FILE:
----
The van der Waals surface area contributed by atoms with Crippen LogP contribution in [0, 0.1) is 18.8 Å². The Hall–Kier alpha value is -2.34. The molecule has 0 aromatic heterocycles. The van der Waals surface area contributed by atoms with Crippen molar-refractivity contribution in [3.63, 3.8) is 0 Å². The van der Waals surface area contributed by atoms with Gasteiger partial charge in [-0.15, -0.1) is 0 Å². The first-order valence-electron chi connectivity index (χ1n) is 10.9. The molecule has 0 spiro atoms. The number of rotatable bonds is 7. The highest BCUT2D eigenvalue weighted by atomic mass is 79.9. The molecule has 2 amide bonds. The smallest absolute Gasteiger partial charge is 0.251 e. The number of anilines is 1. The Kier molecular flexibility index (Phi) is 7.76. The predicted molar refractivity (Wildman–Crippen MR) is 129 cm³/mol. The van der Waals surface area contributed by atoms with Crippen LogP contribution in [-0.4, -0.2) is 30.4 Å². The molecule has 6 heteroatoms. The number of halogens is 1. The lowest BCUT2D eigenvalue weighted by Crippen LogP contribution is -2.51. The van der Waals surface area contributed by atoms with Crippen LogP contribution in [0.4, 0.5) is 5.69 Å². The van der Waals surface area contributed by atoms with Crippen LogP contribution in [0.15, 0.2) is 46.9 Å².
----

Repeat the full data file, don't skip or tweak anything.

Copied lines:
The van der Waals surface area contributed by atoms with Crippen LogP contribution in [0, 0.1) is 18.8 Å². The Hall–Kier alpha value is -2.34. The molecule has 0 aromatic heterocycles. The van der Waals surface area contributed by atoms with Crippen molar-refractivity contribution in [3.63, 3.8) is 0 Å². The van der Waals surface area contributed by atoms with Gasteiger partial charge in [-0.15, -0.1) is 0 Å². The first-order valence-electron chi connectivity index (χ1n) is 10.9. The molecule has 0 spiro atoms. The number of rotatable bonds is 7. The highest BCUT2D eigenvalue weighted by atomic mass is 79.9. The molecule has 2 amide bonds. The smallest absolute Gasteiger partial charge is 0.251 e. The number of anilines is 1. The Kier molecular flexibility index (Phi) is 7.76. The predicted molar refractivity (Wildman–Crippen MR) is 129 cm³/mol. The van der Waals surface area contributed by atoms with Crippen LogP contribution in [-0.4, -0.2) is 30.4 Å². The molecule has 6 heteroatoms. The number of halogens is 1. The lowest BCUT2D eigenvalue weighted by Crippen LogP contribution is -2.51. The van der Waals surface area contributed by atoms with Crippen LogP contribution in [0.4, 0.5) is 5.69 Å². The van der Waals surface area contributed by atoms with Crippen LogP contribution in [0.15, 0.2) is 46.9 Å².